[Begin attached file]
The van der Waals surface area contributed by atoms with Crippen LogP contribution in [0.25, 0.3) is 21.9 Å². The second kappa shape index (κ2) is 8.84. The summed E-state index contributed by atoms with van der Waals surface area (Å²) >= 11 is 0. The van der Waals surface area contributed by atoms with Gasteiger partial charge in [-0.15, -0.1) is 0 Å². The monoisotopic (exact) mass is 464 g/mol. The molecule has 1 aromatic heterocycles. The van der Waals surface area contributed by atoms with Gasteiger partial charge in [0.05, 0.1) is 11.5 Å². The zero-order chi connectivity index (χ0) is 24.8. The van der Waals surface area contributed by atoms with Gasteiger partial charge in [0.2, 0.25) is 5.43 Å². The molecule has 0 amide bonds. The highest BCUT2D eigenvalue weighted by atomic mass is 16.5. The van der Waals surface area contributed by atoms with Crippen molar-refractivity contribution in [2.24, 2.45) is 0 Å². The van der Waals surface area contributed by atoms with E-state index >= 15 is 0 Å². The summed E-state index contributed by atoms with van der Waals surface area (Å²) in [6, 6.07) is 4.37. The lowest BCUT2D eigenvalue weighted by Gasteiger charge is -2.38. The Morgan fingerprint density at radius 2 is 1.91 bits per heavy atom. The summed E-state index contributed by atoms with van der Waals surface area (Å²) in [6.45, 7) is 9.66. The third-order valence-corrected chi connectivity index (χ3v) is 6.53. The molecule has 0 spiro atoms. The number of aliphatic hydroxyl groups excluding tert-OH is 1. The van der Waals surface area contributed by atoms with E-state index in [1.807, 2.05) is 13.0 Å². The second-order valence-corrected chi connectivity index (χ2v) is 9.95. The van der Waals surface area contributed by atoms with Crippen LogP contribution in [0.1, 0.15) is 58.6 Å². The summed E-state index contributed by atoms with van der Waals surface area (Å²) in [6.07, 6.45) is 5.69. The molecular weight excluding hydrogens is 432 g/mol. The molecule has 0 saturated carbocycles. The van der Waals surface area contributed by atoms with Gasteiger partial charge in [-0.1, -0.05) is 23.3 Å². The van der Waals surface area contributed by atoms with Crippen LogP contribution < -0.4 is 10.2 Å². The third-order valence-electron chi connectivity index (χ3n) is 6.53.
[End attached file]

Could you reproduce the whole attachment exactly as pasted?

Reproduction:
The van der Waals surface area contributed by atoms with Crippen LogP contribution in [0.25, 0.3) is 21.9 Å². The second kappa shape index (κ2) is 8.84. The summed E-state index contributed by atoms with van der Waals surface area (Å²) >= 11 is 0. The van der Waals surface area contributed by atoms with Gasteiger partial charge in [-0.15, -0.1) is 0 Å². The monoisotopic (exact) mass is 464 g/mol. The molecule has 1 aromatic heterocycles. The van der Waals surface area contributed by atoms with Gasteiger partial charge in [0.05, 0.1) is 11.5 Å². The zero-order chi connectivity index (χ0) is 24.8. The van der Waals surface area contributed by atoms with Gasteiger partial charge in [0.2, 0.25) is 5.43 Å². The molecule has 0 amide bonds. The highest BCUT2D eigenvalue weighted by atomic mass is 16.5. The van der Waals surface area contributed by atoms with Crippen molar-refractivity contribution in [2.24, 2.45) is 0 Å². The van der Waals surface area contributed by atoms with E-state index >= 15 is 0 Å². The summed E-state index contributed by atoms with van der Waals surface area (Å²) in [6, 6.07) is 4.37. The lowest BCUT2D eigenvalue weighted by Gasteiger charge is -2.38. The Morgan fingerprint density at radius 2 is 1.91 bits per heavy atom. The summed E-state index contributed by atoms with van der Waals surface area (Å²) in [6.45, 7) is 9.66. The third-order valence-corrected chi connectivity index (χ3v) is 6.53. The molecule has 0 spiro atoms. The number of aliphatic hydroxyl groups excluding tert-OH is 1. The van der Waals surface area contributed by atoms with E-state index in [1.807, 2.05) is 13.0 Å². The second-order valence-corrected chi connectivity index (χ2v) is 9.95. The van der Waals surface area contributed by atoms with Crippen LogP contribution in [0.1, 0.15) is 58.6 Å². The summed E-state index contributed by atoms with van der Waals surface area (Å²) in [6.07, 6.45) is 5.69. The molecular weight excluding hydrogens is 432 g/mol. The molecule has 0 saturated carbocycles. The van der Waals surface area contributed by atoms with Gasteiger partial charge in [-0.1, -0.05) is 23.3 Å². The van der Waals surface area contributed by atoms with Crippen LogP contribution < -0.4 is 10.2 Å². The third-order valence-electron chi connectivity index (χ3n) is 6.53.